Sermon: Begin with Prayer

Turn in your Bibles with me to Acts, chapter 1, verses 1 through 14. Acts 1:1-14. Acts is the fifth book in the New Testament, right after the gospels of Matthew, Mark, Luke, and John. Acts was written by Luke as a companion to his account of the gospel. It picks up right where the gospels end, with Jesus risen from the dead and appearing to his disciples. As we have been looking and listening to the accounts of Jesus’ resurrection appearances, the last one is found here at the beginning of the book of Acts. It’s Acts 1:1-14. But before we hear God’s Word, please take a moment to pray with me. 

Father, Son, and Holy Spirit, we are a people waiting, waiting for so much wrong to be made right. As we wait, strengthen our souls with your word and send us to our knees in prayer. Open our ears to your word this morning, in Jesus’ name, Amen. 

In my former book, Theophilus, I wrote about all that Jesus began to do and to teach, until the day he was taken up to heaven after giving instructions through the Holy Spirit to the apostles he had chosen. After his suffering, he presented himself to them and gave many convincing proofs that he was alive. On one occasion, while he was eating with them, he gave them this command: “Do not leave Jerusalem, but wait for the gift my Father promised, which you have heard me speak about. For John baptized with water, but in a few days you will be baptized with the Holy Spirit.”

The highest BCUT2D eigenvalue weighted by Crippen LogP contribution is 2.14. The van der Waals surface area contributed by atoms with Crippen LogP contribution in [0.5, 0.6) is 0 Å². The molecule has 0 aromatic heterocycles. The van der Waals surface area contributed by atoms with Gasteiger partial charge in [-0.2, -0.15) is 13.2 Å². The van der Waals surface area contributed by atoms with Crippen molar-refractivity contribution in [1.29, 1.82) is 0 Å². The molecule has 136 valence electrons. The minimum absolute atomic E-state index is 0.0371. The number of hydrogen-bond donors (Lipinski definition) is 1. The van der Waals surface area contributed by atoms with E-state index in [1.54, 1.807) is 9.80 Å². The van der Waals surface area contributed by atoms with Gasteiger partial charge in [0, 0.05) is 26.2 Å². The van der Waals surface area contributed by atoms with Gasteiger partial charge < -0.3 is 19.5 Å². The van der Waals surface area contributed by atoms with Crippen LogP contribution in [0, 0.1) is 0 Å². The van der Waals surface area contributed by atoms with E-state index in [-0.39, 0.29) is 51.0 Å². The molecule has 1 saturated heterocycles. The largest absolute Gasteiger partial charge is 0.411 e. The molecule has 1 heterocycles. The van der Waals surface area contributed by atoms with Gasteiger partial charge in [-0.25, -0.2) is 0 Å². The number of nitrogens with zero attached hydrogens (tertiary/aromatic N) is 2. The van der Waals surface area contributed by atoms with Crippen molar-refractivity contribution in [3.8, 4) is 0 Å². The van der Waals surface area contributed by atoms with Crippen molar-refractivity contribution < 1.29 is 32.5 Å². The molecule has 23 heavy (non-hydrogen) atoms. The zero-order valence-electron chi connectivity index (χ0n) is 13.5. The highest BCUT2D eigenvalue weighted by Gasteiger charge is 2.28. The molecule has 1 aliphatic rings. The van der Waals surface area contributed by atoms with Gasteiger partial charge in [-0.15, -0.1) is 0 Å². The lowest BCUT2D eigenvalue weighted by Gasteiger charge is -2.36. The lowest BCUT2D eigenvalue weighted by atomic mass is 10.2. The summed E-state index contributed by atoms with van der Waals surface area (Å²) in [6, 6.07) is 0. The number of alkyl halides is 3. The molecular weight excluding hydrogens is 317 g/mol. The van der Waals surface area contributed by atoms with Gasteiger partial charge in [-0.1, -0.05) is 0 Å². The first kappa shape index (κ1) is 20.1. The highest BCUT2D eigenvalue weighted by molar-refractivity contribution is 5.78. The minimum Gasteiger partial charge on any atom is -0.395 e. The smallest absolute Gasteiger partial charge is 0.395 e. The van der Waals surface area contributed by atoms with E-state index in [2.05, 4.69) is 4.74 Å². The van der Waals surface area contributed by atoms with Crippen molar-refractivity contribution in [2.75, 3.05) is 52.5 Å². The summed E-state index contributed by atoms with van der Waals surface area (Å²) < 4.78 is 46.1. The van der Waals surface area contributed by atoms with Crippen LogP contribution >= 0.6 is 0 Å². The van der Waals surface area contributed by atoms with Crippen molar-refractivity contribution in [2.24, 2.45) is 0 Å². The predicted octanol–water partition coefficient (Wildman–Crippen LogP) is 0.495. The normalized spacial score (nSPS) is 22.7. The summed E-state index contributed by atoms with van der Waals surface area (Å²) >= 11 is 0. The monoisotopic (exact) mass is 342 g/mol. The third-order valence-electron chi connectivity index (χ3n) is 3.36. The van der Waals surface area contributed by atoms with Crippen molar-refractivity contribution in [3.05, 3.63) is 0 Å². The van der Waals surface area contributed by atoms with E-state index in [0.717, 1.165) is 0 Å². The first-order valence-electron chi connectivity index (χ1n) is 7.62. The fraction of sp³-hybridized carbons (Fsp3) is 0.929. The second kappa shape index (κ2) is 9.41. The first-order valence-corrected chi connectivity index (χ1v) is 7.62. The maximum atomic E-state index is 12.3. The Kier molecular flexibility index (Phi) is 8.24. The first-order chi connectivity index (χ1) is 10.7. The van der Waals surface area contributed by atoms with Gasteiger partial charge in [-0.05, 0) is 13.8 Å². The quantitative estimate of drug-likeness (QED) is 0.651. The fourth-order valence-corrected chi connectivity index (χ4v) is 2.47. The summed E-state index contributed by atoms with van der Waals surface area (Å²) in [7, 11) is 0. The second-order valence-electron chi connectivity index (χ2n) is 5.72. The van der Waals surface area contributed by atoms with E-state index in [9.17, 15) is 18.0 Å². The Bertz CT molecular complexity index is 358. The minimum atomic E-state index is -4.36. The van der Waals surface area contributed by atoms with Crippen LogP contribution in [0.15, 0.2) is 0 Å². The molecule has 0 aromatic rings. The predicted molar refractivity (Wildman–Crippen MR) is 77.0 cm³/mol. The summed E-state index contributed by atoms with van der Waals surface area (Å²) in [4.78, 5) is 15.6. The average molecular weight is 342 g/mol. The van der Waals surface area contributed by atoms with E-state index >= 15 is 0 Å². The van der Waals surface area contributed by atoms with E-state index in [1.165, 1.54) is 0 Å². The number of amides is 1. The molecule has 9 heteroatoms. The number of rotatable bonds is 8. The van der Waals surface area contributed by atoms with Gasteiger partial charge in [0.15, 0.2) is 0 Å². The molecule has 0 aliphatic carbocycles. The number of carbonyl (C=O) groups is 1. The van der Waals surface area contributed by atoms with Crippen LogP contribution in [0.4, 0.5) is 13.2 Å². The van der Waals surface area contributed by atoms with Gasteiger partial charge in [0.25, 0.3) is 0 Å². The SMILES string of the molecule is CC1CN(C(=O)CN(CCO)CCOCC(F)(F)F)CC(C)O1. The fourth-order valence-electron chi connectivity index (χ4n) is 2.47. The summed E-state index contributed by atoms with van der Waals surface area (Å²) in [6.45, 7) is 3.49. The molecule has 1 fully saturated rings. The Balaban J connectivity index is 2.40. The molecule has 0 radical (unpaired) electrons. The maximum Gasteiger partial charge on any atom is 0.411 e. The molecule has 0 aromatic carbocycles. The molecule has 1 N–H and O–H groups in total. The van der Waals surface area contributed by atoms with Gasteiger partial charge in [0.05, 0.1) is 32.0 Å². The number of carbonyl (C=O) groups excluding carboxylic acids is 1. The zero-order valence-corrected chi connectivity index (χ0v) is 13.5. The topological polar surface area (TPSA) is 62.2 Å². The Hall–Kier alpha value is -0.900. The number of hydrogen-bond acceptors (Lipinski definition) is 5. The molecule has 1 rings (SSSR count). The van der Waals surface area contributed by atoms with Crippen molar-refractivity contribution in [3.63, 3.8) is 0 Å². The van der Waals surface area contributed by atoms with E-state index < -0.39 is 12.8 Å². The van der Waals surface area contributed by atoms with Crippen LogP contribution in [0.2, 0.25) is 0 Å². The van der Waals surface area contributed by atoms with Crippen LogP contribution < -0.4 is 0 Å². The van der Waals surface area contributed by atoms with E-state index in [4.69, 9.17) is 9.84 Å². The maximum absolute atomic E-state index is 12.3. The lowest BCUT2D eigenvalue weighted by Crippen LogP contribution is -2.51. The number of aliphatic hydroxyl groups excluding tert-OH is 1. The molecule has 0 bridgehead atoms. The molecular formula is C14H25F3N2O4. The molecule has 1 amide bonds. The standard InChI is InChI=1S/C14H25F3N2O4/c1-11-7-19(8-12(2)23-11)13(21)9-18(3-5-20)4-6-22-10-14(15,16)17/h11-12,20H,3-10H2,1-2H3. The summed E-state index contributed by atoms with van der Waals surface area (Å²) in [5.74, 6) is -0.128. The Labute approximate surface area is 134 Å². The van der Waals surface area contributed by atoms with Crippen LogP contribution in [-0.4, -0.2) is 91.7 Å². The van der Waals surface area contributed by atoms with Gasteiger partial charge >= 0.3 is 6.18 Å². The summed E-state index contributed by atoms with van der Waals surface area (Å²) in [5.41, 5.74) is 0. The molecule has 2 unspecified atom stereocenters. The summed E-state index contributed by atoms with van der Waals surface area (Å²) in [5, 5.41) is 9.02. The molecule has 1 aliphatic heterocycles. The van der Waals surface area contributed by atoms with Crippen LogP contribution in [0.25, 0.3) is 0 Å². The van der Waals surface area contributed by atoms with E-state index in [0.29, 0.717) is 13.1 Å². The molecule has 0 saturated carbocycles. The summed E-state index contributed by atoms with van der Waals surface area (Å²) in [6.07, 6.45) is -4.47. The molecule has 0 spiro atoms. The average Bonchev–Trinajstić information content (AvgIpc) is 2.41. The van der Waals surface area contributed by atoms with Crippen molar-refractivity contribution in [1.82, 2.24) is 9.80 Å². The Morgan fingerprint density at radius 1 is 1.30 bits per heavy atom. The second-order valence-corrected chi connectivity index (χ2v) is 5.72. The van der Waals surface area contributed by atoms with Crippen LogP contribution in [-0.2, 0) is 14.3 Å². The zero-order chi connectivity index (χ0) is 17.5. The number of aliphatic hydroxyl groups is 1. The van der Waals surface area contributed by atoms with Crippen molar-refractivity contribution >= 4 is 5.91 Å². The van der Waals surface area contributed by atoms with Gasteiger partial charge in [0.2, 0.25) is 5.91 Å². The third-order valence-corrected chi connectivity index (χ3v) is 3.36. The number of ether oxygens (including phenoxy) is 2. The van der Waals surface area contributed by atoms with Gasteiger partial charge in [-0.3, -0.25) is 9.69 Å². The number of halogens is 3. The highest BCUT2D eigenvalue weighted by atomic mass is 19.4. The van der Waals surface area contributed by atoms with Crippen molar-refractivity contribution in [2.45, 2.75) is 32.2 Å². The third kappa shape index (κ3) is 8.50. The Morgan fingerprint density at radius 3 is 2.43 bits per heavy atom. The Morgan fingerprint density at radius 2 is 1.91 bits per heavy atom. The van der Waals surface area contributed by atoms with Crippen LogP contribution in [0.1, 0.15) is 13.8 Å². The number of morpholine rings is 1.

Then they gathered around him and asked him, “Lord, are you at this time going to restore the kingdom to Israel?”

He said to them, “It is not for you to know the times or dates the Father has set by his own authority. But you will receive power when the Holy Spirit comes on you; and you will be my witnesses in Jerusalem, and in all Judea and Samaria, and to the ends of the earth.”

After he said this, he was taken up before their very eyes, and a cloud hid him from their sight. 

They were looking intently up into the sky as he was going, when suddenly two men dressed in white stood beside them. “Men of Galilee,” they said, “why do you stand here looking into the sky? This same Jesus, who has been taken from you into heaven, will come back in the same way you have seen him go into heaven.”

Then the apostles returned to Jerusalem from the hill called the Mount of Olives, a Sabbath day’s walk from the city. When they arrived, they went upstairs to the room where they were staying. Those present were Peter, John, James, and Andrew, Philip and Thomas, Bartholomew and Matthew, James son of Alphaeus and Simon the Zealot, and Judas son of James. They all joined together constantly in prayer, along with the women and Mary the mother of Jesus and with his brothers.

This is the Word of the Lord. Thanks be to God.